I’m so excited. I love music from the 1990s – “new”/alternative rock really hit its stride then, particularly with the advent of grunge from the Northwest region of the US. But in addition to grunge, the ’90s had some pretty amazing rock come out of California. The Chili Peppers continued their reign of awesomeness, Incubus was beginning to hit it big near the end of the decade, and Sublime became everyone’s favorite band to smoke up with. The Red Hot Chili Peppers & Incubus are still alive and well and going strong, but Sublime was not as lucky. Their lead singer, Bradley Nowell, died of a heroin overdose at age 28 in 1996. (WHEN will these guys learn? HEROIN WILL KILL YOU. Jeez.) Their most popular/well-known album, the eponymous “Sublime” (containing hits like “What I Got,” “Wrong Way,” and “Santeria”) was actually released after Bradley’s death. He didn’t even live to see the major success of his own band. So, this is all very tragic for Sublime fans. But then, the Dirty Heads & Rome Ramirez happened. Rome, whose voice sounds damn close to Bradley’s, has joined the surviving members of Sublime to create… SUBLIME WITH ROME! They’ve been touring all summer & plan to produce a studio album – their first in over a decade. Is Rome Ramirez Bradley Nowell? No. Can anyone ever fully replace Brad? No. But Rome does a damn good job anyway. And these guys, the Dirty Heads – they teamed up with Rome to do THE most awesome, catchy, Sublime-like song of the last decade and a half: “Lay Me Down” which is officially my favorite song of the moment, and I’m going to share it with you in just a moment. But, in typical Sheepery fashion I have to explain WHY it’s awesome before you listen to it.
1) It’s like Sublime. I mean, clearly that makes it awesome, just by itself.
2) The storyline of this song is this: Two people (Bonnie & Clyde-like figures) commit a robbery and are on the run. They dream only of getting away from the law and retiring to paradise together with their ill-gotten gains. The sheriff catches up with them, confronts them, and they shoot him. Now they can finally relax and enjoy their new life on a beautiful Mexican beach. Ok, so it’s pretty messed up if you take it literally. The story is actually very much like a cross between “I Shot the Sheriff” & “Take the Money and Run.” Both of those songs are very popular, despite the…unsavory actions of the people featured in them. Why is that? Do all Americans (and Jamaicans) secretly want to shoot police officers & rob their neighbors? I doubt it. I think these kinds of songs are popular for 2 reasons: 1) In the case of “Take the Money & Run” & my new favorite “Lay Me Down,” the songs describe a thrilling (and unrealistic) adventure – two lovers on the run from the law, traveling, partying, having a good time, etc. and 2) All 3 songs are really about escape (ok, “I Shot the Sheriff” is about social injustice in Jamaica, but just roll with me here, ok?). All 3 songs have a figure that represents The Man – Sheriff John Brown, Billie Mac (the detective down in Texas), & Sheriff Sparks & Billie Green. The Man could really be anything that you find oppressive, unfair, or just downright boring – your job, your boss, the government, your parents, your incredibly dull, boring life, etc. In two of the 3 cases, the hero(es) of the songs defeated The Man and escaped to freedom and paradise with someone they love, all while having a big adventure along the way. In Mr. Marley’s song, the Man is defeated but consequences abound. Our other two pairs of heroes get off totally free. People just like that idea – not of actually gunning down people, but of getting out from underneath an unpleasant person or situation and ending up in a much better, happier, warmer place, preferably with a loved one and lots of money that you didn’t have to work hard to get.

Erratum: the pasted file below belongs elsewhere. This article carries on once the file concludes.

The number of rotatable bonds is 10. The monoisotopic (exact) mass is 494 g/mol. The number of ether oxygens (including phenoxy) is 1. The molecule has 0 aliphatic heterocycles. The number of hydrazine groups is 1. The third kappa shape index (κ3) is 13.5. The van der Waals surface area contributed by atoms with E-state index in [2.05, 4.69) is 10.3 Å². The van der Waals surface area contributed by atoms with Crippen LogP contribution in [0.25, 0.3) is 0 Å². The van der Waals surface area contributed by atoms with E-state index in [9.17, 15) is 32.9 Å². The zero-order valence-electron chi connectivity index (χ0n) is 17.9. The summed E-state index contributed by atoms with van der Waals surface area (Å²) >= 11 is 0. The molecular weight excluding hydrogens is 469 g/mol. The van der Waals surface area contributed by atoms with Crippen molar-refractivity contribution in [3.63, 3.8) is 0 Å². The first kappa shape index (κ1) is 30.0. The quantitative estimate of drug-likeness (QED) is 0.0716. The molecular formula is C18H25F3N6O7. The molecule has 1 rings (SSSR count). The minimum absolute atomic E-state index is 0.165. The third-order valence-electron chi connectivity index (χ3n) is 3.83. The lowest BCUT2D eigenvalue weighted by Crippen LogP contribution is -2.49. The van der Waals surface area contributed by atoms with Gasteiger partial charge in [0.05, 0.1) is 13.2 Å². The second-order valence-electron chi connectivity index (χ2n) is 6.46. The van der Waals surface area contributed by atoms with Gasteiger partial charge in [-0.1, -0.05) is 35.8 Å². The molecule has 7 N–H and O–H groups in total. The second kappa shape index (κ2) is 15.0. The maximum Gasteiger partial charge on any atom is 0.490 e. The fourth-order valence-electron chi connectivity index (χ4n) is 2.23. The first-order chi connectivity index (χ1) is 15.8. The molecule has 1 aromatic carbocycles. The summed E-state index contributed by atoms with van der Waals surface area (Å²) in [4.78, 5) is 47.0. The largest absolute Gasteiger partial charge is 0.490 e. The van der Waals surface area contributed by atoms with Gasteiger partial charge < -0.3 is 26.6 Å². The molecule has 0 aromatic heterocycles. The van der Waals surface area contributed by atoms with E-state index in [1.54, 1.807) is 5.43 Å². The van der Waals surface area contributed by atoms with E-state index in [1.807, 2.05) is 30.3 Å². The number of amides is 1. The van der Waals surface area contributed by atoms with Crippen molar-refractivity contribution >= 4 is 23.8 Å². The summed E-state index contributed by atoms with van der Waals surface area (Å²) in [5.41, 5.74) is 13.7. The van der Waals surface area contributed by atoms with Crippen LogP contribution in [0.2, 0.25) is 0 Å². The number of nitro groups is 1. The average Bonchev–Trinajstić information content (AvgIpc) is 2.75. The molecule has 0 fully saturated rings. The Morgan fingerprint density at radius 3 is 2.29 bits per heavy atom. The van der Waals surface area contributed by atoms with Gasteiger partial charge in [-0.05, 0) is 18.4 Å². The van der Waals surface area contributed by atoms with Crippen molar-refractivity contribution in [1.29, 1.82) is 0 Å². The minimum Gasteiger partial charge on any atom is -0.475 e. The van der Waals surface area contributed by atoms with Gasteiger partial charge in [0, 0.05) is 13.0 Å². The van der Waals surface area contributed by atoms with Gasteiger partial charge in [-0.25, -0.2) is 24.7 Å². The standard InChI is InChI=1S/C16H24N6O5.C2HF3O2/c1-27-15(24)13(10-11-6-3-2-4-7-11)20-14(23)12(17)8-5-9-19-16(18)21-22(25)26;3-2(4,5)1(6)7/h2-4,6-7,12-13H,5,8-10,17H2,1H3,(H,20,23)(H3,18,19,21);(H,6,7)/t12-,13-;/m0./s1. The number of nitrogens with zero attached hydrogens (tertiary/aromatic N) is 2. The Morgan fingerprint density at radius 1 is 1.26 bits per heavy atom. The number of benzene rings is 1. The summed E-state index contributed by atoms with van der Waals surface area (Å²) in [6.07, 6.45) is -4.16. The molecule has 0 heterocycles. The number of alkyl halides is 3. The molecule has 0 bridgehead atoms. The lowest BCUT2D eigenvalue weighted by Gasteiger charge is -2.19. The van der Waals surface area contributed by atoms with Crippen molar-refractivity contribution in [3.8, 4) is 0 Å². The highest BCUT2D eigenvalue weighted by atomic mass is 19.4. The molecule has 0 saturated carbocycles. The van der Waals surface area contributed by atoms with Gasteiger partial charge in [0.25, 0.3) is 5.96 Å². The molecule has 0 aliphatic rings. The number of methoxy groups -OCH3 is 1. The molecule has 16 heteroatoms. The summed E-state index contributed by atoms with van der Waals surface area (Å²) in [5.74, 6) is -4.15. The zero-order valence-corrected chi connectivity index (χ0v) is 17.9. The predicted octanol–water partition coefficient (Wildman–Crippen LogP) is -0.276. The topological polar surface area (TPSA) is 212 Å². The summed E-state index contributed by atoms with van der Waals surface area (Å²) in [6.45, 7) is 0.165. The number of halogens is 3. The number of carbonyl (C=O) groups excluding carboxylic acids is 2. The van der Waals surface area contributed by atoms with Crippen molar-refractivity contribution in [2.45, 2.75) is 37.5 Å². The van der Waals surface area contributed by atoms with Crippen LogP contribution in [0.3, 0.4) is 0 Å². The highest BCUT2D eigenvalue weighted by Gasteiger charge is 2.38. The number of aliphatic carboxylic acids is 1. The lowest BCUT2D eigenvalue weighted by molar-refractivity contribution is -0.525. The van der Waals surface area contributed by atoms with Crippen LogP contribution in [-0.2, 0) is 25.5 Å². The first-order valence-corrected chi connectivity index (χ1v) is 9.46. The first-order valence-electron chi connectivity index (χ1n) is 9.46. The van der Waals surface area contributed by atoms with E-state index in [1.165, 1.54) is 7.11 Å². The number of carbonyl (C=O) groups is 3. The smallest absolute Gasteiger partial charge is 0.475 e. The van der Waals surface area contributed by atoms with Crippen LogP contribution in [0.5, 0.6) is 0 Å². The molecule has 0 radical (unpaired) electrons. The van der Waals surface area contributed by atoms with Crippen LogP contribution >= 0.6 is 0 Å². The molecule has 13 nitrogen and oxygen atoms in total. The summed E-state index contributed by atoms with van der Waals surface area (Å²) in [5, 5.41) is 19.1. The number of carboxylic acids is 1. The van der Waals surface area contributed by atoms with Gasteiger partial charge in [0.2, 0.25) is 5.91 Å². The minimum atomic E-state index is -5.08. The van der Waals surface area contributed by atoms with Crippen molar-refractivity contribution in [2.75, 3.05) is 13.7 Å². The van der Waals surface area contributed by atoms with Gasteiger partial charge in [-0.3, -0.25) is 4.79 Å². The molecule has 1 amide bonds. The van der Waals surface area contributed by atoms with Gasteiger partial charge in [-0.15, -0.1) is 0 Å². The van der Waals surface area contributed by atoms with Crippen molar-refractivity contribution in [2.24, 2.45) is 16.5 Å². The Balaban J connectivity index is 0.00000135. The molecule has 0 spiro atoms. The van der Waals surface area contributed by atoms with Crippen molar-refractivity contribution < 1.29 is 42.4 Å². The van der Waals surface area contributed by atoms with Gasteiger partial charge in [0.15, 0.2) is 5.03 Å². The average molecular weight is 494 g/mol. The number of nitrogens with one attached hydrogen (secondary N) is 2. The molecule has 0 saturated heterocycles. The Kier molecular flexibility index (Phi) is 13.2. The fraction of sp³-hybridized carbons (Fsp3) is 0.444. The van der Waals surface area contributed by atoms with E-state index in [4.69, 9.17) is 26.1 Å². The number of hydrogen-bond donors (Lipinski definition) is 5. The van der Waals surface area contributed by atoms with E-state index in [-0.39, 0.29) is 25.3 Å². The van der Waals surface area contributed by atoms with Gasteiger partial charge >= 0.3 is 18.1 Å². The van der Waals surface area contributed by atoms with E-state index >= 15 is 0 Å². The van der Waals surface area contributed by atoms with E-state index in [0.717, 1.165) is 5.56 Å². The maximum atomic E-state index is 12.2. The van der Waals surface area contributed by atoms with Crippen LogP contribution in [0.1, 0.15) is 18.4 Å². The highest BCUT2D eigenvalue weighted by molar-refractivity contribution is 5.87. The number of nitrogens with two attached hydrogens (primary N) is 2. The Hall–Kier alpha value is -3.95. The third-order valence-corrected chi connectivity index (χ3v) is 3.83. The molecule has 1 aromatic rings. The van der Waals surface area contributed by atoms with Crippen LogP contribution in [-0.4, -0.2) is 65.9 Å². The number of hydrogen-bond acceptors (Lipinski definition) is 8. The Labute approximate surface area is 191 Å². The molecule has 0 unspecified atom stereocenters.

3) It’s a perfect summer song. And I’m so jealous of everyone in the video. Why can’t I be on a beach in Mexico with my other half, playing in the waves and hanging out with a band in a bar? Real life is just so LAME sometimes. I think I’ll distract myself (and you) with some musical fantasy: